Court finds issuing water right to grow pot is lawful
The water referee in Division 5 Water Court in Glenwood Springs, in a case involving a major marijuana grow operation near Basalt, has found that Colorado courts can lawfully issue a new water right specifically to grow the plant, even though it’s still illegal to grow pot under federal law.
“The fact that the Controlled Substances Act [CSA] prohibits marijuana use does not make an otherwise lawful appropriation of water under Colorado law illegal,” wrote Susan Ryan, the water referee, in her order on High Valley Farms, the grow site for Aspen’s Silverpeak Apothecary. “Instead, the validity of the appropriation is governed by Colorado water laws.”
Ryan’s 12-page order found that the actual legal process of the state issuing a water right to grow pot does not conflict with federal law, even though the watering itself of cannabis plants still may be in conflict.
“Establishing a valid appropriation does not require an analysis of the legality of the subsequent use of the water right,” Ryan’s order says. “Because water-right appropriations are governed exclusively by Colorado law, there is no conflicting provision in the CSA.”
With the order, High Valley Farms LLC is able to continue to pursue its application for a new water right to irrigate marijuana, and a novel question under Colorado water law has been answered.
Ryan’s order is the most detailed articulation to date of the state’s position on the question of whether a new water right specifically to irrigate marijuana can be issued, although it applies only to Division 5.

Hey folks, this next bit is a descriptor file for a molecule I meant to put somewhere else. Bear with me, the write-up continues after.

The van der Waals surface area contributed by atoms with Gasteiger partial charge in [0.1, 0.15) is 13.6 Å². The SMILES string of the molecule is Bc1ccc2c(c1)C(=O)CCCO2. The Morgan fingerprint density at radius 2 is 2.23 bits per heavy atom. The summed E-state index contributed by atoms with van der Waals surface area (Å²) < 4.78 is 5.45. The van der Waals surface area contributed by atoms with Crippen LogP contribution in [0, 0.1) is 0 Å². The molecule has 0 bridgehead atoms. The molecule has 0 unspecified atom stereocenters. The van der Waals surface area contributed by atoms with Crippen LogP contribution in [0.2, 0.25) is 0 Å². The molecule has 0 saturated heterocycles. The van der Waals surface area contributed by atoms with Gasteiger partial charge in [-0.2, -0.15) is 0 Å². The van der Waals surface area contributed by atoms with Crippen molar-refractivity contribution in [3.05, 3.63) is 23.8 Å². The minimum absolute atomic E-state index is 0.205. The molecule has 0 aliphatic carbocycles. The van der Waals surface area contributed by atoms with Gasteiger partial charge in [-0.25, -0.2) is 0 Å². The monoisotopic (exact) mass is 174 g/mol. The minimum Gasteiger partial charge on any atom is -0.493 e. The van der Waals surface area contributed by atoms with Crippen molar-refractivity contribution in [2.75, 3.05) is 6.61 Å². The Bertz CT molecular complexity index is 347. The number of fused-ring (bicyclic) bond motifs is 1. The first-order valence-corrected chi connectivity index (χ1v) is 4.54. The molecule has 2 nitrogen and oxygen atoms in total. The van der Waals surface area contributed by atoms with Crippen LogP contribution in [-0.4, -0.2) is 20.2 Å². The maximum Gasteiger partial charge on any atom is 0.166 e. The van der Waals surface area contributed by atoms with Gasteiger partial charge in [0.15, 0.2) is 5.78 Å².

It’s possible that a water court referee or judge in another water court division could issue a differing opinion should the question arise in other ongoing cases. The Colorado Supreme Court might have to eventually sort out opposing views.
Rhonda Bazil, the Aspen-based water attorney for High Valley Farms, declined to comment on the order, as did Jordan Lewis, the owner of both High Valley Farms and the Silverpeak marijuana store in downtown Aspen.
Posing the question
Ryan, the water referee, recently took her position in the water court in Glenwood Springs after working as a water attorney in private practice at a law firm in Denver. She found herself having to rule on a question that had been posed in August 2015 by the preceding water referee, Holly Strablizky, who is also an attorney and now works for Eagle County; and state division engineer Alan Martellaro, who is based in Glenwood.
Strablizky and Matellaro jointly reviewed the 2014 water rights application from High Valley Farms, in which it openly told the water court it was seeking a water right to irrigate up to 3,000 marijuana plants in a facility near Basalt.
After amending its original application, High Valley Farms is now seeking the right to use 9.24 acre-feet of water a year from the Roaring Fork River and an existing well on the site.
After their joint review of the water rights application, the water referee and the division engineer issued a customary “summary of consultation.” In it, they posed a question to the court: Is it OK to issue a water right in Colorado specifically to grow pot, which is still an illegal act under federal law?
The question, however, was not stated in such plain terms.
“The application must explain how the claim for these conditional water rights can be granted in light of the definition of beneficial use as defined [under state law],” the summary of consultation says. “Specifically, beneficial use means the ‘use of that amount of water that is reasonable and appropriate under reasonably efficient practices to accomplish without waste the purpose for which the appropriation is lawfully made.’”
In the summary of consultation, the officials put the word “lawfully” in italics.
Answering the question
Ryan’s order reframed the question from the summary of consultation in more direct terms.